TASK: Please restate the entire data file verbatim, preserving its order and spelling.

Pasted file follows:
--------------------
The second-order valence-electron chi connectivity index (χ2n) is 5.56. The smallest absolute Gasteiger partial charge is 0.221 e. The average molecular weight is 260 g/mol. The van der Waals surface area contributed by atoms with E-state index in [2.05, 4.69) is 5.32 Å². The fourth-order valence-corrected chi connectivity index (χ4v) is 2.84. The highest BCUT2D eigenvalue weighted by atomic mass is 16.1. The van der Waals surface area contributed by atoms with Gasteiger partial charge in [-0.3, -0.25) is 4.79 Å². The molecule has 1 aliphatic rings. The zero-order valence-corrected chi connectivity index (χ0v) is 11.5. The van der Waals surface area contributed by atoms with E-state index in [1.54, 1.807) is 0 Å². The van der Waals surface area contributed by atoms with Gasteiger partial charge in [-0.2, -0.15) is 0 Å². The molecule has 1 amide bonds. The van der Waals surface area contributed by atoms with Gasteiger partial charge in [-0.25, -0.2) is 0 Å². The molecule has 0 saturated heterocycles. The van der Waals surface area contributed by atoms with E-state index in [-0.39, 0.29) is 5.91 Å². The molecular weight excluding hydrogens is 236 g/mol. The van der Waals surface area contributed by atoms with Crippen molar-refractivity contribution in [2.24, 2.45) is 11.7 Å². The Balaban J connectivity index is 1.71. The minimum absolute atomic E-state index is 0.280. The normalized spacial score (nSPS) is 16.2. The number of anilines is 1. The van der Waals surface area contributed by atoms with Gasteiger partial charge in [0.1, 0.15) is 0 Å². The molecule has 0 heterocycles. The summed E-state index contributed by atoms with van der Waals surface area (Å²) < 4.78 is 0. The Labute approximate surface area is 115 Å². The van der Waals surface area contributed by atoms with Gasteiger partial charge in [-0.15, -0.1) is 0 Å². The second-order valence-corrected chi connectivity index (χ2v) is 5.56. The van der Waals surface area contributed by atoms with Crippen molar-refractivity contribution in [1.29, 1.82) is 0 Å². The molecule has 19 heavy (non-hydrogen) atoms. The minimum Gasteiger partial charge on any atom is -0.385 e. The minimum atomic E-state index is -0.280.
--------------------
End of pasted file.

The second-order valence-electron chi connectivity index (χ2n) is 5.56. The smallest absolute Gasteiger partial charge is 0.221 e. The average molecular weight is 260 g/mol. The van der Waals surface area contributed by atoms with E-state index in [2.05, 4.69) is 5.32 Å². The fourth-order valence-corrected chi connectivity index (χ4v) is 2.84. The highest BCUT2D eigenvalue weighted by atomic mass is 16.1. The van der Waals surface area contributed by atoms with Gasteiger partial charge in [-0.3, -0.25) is 4.79 Å². The molecule has 1 aliphatic rings. The zero-order valence-corrected chi connectivity index (χ0v) is 11.5. The van der Waals surface area contributed by atoms with E-state index in [1.54, 1.807) is 0 Å². The van der Waals surface area contributed by atoms with Gasteiger partial charge in [-0.2, -0.15) is 0 Å². The molecule has 1 amide bonds. The van der Waals surface area contributed by atoms with Gasteiger partial charge in [-0.25, -0.2) is 0 Å². The molecule has 0 saturated heterocycles. The van der Waals surface area contributed by atoms with E-state index in [-0.39, 0.29) is 5.91 Å². The molecular weight excluding hydrogens is 236 g/mol. The van der Waals surface area contributed by atoms with Crippen molar-refractivity contribution in [2.24, 2.45) is 11.7 Å². The Balaban J connectivity index is 1.71. The minimum absolute atomic E-state index is 0.280. The normalized spacial score (nSPS) is 16.2. The number of anilines is 1. The van der Waals surface area contributed by atoms with Gasteiger partial charge in [0.1, 0.15) is 0 Å². The molecule has 0 heterocycles. The summed E-state index contributed by atoms with van der Waals surface area (Å²) < 4.78 is 0. The Labute approximate surface area is 115 Å². The van der Waals surface area contributed by atoms with Gasteiger partial charge in [-0.15, -0.1) is 0 Å². The second-order valence-corrected chi connectivity index (χ2v) is 5.56. The van der Waals surface area contributed by atoms with Crippen molar-refractivity contribution in [1.29, 1.82) is 0 Å². The molecule has 19 heavy (non-hydrogen) atoms. The minimum Gasteiger partial charge on any atom is -0.385 e. The minimum atomic E-state index is -0.280.